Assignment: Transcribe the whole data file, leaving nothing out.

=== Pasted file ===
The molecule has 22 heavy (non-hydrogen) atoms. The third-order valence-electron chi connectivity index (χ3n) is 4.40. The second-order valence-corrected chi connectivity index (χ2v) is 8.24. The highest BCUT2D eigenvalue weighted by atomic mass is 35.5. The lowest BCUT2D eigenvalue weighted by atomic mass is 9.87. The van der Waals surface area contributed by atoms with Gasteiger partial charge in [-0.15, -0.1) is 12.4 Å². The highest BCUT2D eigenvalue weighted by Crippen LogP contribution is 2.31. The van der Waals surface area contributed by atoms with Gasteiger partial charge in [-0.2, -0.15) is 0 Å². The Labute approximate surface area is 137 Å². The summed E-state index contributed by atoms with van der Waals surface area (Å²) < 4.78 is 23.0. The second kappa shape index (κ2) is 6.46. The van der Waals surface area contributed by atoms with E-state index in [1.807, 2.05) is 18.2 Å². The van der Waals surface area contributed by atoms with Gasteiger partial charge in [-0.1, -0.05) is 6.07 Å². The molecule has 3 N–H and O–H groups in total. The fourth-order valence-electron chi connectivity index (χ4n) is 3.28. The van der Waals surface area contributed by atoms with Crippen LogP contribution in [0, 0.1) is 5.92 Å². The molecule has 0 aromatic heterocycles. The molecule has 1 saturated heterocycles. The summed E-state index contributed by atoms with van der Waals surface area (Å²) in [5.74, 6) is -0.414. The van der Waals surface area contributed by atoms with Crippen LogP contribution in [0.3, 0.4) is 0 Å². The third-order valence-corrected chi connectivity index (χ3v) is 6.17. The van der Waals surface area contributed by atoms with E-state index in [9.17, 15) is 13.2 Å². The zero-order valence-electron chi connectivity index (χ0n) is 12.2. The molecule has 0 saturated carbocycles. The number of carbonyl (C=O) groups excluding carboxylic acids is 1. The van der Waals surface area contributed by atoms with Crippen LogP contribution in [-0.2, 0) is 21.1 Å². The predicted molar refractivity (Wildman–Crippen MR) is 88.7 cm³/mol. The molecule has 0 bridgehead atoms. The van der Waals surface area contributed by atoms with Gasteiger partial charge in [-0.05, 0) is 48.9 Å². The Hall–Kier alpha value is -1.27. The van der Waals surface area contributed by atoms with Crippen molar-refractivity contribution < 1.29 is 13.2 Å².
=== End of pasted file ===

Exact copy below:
The molecule has 22 heavy (non-hydrogen) atoms. The third-order valence-electron chi connectivity index (χ3n) is 4.40. The second-order valence-corrected chi connectivity index (χ2v) is 8.24. The highest BCUT2D eigenvalue weighted by atomic mass is 35.5. The lowest BCUT2D eigenvalue weighted by atomic mass is 9.87. The van der Waals surface area contributed by atoms with Gasteiger partial charge in [-0.15, -0.1) is 12.4 Å². The highest BCUT2D eigenvalue weighted by Crippen LogP contribution is 2.31. The van der Waals surface area contributed by atoms with Gasteiger partial charge in [-0.2, -0.15) is 0 Å². The Labute approximate surface area is 137 Å². The summed E-state index contributed by atoms with van der Waals surface area (Å²) < 4.78 is 23.0. The second kappa shape index (κ2) is 6.46. The van der Waals surface area contributed by atoms with E-state index in [1.807, 2.05) is 18.2 Å². The van der Waals surface area contributed by atoms with Gasteiger partial charge in [-0.1, -0.05) is 6.07 Å². The molecule has 3 N–H and O–H groups in total. The fourth-order valence-electron chi connectivity index (χ4n) is 3.28. The van der Waals surface area contributed by atoms with Crippen LogP contribution in [0, 0.1) is 5.92 Å². The molecule has 0 aromatic heterocycles. The molecule has 1 saturated heterocycles. The summed E-state index contributed by atoms with van der Waals surface area (Å²) in [5.74, 6) is -0.414. The van der Waals surface area contributed by atoms with Crippen LogP contribution in [0.3, 0.4) is 0 Å². The third-order valence-corrected chi connectivity index (χ3v) is 6.17. The van der Waals surface area contributed by atoms with E-state index in [9.17, 15) is 13.2 Å². The zero-order valence-electron chi connectivity index (χ0n) is 12.2. The molecule has 0 saturated carbocycles. The number of carbonyl (C=O) groups excluding carboxylic acids is 1. The van der Waals surface area contributed by atoms with Crippen LogP contribution in [-0.2, 0) is 21.1 Å². The predicted molar refractivity (Wildman–Crippen MR) is 88.7 cm³/mol. The molecule has 0 bridgehead atoms. The van der Waals surface area contributed by atoms with Gasteiger partial charge in [-0.05, 0) is 48.9 Å². The Hall–Kier alpha value is -1.27. The van der Waals surface area contributed by atoms with Crippen molar-refractivity contribution < 1.29 is 13.2 Å².